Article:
The great Japanese animator Miyazaki Hayao was inspired by the Welsh industrial landscape from a visit to the country for Laputa, Castles in the Sky and his Howl’s Moving Castle was based on the book by the Anglo-Welsh Diana Wynne-Jones, which has a Welsh as well as central European feel with its wizard Jenkins, voiced in the English-language version by Christian Bale. The original hound of the Baskervilles was centred on Clyro in mid Wales, but transplanted to Devon for the Sherlock Holmes story and film. Richard Lester’s (comic!) post-nuclear The Bed Sitting Room was filmed in Wales, as were The Vikings and, more recently, Clash of the Titans (2010) and Snow White and the Huntsman .
Dragon International (“Valleywood”) studios near Bridgend are the Welsh rival to Hollywood and Bollywood, while popular TV series Doctor Who, Sherlock and Torchwood have been largely filmed in Cardiff and the local area.
Some famous stars of Welsh parentage: Charlie Chaplin, Naomi Watts, Bette Davis, Gena Rowlands, Susan Sarandon, Bob Hope, Esther Williams, Myrna Loy, Russell Crowe, Kevin Spacey, Kevin Costner, Tom Cruise, Teri Hatcher, Patricia and Rosanna Arquette, Robin Williams, Daniel Craig, Leslie Nielsen, Glenn Ford, Johnny Depp, Esther Williams, Julie Christie, Brad Pitt, Courtenay Cox, Bruce Willis, Julia Roberts, James Dean, Robert Duvall, Jack Nicholson, Anjelica Huston, Reese Witherspoon, Sacha Baron Cohen (of Borat fame). Director John Huston, producer Howard Hughes. Naomi Watts lived at Llanfairpwllgwyngyllgogerychwyrndrobwllllantysiliogogogoch.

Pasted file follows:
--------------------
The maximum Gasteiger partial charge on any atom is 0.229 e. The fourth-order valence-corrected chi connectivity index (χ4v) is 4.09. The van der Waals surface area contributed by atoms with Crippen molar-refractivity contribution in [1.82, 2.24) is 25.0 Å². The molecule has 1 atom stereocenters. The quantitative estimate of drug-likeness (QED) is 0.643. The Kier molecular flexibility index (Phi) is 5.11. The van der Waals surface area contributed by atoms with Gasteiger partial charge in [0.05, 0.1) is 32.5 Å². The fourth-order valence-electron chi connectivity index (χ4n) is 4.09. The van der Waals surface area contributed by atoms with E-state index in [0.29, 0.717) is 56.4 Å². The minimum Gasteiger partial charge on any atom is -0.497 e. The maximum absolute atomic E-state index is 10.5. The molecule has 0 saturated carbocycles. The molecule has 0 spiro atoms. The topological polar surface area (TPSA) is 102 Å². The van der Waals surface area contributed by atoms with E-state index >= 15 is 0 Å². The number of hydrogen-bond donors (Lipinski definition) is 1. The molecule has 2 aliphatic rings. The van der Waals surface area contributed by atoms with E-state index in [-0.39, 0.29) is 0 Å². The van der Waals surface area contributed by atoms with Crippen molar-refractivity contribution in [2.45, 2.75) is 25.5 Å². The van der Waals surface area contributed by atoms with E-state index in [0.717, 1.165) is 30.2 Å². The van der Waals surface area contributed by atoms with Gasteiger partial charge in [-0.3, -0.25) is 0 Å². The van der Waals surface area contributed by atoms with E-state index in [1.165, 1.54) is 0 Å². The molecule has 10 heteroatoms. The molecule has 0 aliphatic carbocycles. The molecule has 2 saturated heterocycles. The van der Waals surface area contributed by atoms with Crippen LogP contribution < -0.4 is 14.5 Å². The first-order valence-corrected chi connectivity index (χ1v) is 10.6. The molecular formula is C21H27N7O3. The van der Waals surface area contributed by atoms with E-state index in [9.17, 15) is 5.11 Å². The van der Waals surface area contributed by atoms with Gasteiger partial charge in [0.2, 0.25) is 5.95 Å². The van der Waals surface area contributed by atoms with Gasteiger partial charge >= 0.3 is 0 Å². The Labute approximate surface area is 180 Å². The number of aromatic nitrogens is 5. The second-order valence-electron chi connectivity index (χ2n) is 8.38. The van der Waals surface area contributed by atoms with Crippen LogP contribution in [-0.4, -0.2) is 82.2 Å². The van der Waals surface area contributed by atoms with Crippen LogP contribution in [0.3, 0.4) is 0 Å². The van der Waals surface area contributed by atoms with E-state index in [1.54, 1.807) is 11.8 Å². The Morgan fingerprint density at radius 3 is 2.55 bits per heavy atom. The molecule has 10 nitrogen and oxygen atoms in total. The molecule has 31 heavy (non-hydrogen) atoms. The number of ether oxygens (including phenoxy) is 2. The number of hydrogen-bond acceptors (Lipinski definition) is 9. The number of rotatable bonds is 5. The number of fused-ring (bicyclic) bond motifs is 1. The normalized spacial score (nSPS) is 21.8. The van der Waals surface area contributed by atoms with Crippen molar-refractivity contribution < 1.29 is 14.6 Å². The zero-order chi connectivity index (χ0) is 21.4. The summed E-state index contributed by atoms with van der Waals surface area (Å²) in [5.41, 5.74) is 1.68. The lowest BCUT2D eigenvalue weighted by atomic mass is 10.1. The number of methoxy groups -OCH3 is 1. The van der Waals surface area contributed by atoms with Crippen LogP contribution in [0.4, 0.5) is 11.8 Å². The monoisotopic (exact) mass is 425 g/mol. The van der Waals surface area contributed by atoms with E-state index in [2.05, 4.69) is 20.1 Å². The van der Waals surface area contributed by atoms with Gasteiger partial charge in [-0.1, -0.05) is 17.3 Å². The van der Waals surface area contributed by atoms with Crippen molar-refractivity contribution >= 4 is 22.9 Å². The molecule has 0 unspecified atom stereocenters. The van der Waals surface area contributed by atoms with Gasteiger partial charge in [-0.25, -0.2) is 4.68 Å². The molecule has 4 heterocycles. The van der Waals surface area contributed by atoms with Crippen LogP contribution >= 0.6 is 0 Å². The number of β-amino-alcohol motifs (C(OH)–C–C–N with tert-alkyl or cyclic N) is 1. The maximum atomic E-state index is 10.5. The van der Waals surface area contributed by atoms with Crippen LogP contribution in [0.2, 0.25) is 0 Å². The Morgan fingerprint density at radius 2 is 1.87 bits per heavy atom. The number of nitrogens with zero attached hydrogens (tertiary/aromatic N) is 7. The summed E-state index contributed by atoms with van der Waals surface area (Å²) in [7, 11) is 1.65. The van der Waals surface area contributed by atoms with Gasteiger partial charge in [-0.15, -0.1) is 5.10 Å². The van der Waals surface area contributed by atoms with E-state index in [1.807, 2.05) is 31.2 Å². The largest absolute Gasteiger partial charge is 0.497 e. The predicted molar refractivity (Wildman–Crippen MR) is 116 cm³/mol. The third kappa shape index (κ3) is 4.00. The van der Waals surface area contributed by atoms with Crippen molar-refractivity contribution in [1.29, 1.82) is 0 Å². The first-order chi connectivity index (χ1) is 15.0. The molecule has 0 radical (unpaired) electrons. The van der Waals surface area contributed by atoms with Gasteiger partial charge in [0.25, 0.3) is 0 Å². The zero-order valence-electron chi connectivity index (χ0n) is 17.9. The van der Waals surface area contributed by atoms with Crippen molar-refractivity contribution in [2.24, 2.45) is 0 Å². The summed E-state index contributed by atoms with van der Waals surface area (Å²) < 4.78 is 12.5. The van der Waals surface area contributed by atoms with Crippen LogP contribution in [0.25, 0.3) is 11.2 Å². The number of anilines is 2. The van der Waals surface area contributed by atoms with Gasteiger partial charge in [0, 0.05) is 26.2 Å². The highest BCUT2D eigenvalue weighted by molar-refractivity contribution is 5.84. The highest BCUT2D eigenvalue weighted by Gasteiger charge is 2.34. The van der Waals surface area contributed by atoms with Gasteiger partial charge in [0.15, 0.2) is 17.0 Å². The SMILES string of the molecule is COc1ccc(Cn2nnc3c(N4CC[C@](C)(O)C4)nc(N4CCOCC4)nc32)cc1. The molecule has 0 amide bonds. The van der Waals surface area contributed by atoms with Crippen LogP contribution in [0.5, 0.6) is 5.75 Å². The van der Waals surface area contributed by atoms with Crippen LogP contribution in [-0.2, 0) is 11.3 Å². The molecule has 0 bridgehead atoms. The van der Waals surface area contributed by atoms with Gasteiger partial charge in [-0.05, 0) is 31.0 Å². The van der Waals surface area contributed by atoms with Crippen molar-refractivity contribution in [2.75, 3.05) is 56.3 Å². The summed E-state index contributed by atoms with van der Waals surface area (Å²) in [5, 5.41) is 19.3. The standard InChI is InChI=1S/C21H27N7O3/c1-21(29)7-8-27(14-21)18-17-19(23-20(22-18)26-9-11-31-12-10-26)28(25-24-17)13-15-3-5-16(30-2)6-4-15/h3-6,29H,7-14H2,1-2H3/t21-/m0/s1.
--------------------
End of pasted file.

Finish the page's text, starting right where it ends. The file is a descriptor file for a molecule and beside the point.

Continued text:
Welsh Americans depicted on screen include Jesse James and explorer Henry Stanley, while Welsh pirates Henry Morgan and Bart Roberts have also inspired cinematic portrayals, the former in The Black Swan and Captain Blood among others. I’ll include the film Taliesin West in the list, as the Welsh parentage architect Frank Lloyd Wright named it after a medieval Welsh poet.
Whereas several Welsh stars have left for Hollywood, Julie Christie and Oscar-winning cinematographer-director Chris Menges from England have set up home in rural mid Wales. Menges’ Second Best about a boy adopted by a postmaster and starring William Hurt, was filmed in the small town where i was brought up. William Randolph Hurst of Citizen Kane fame bought and renovated St Donat’s castle in South Wales: he and his mistress the actress Marion Davies would entertain stars like Chaplin and the Fairbanks.
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The cult TV series The Prisoner was filmed at Portmeirion, North Wales.
The Daleks (Dr Who’s old enemies) were a Welsh invention. I’m doubtful they would be so scary with Welsh accents. Superted is Wales’ very own superhero.
Oh and scientist Donald Davies, inventor of “packet switching”, was crucial in the development of computer communications, enabling the creation of the internet and its film possibilities…
David Berry: Wales and Cinema: The First Hundred Years
Peter Stead: Acting Wales: Stars of Stage and Screen
Wikipedia: Welsh Films
Not on Mubi:
Arrival of a Train at Llanrwst
The Map of Love,
Truth & Memory,
A Welsh Singer,
Y Chwarelwr/The Quarryman,
Conway Castle (1898),
Today we Live,
Tân Ar y Comin/ Fire on the Common,
Saunders Lewis v Andy Warhol,
Swansea Love Story,
Letter from the East,
Hang up your Brightest Colours,
A Child’s Christmases in Wales,
Wales: Land of the Wild (TV),
Iolo’s Snowdonia (TV),
Iolo’s Brecon Beacons (TV),
Keeping Faith (TV)
High Hopes (TV),
The Barry Welsh Show (TV),
The Dragon has Two Tongues (TV).
and music video Spanish Dance Troupe- Gorky’s Zygotic Mynci.Read less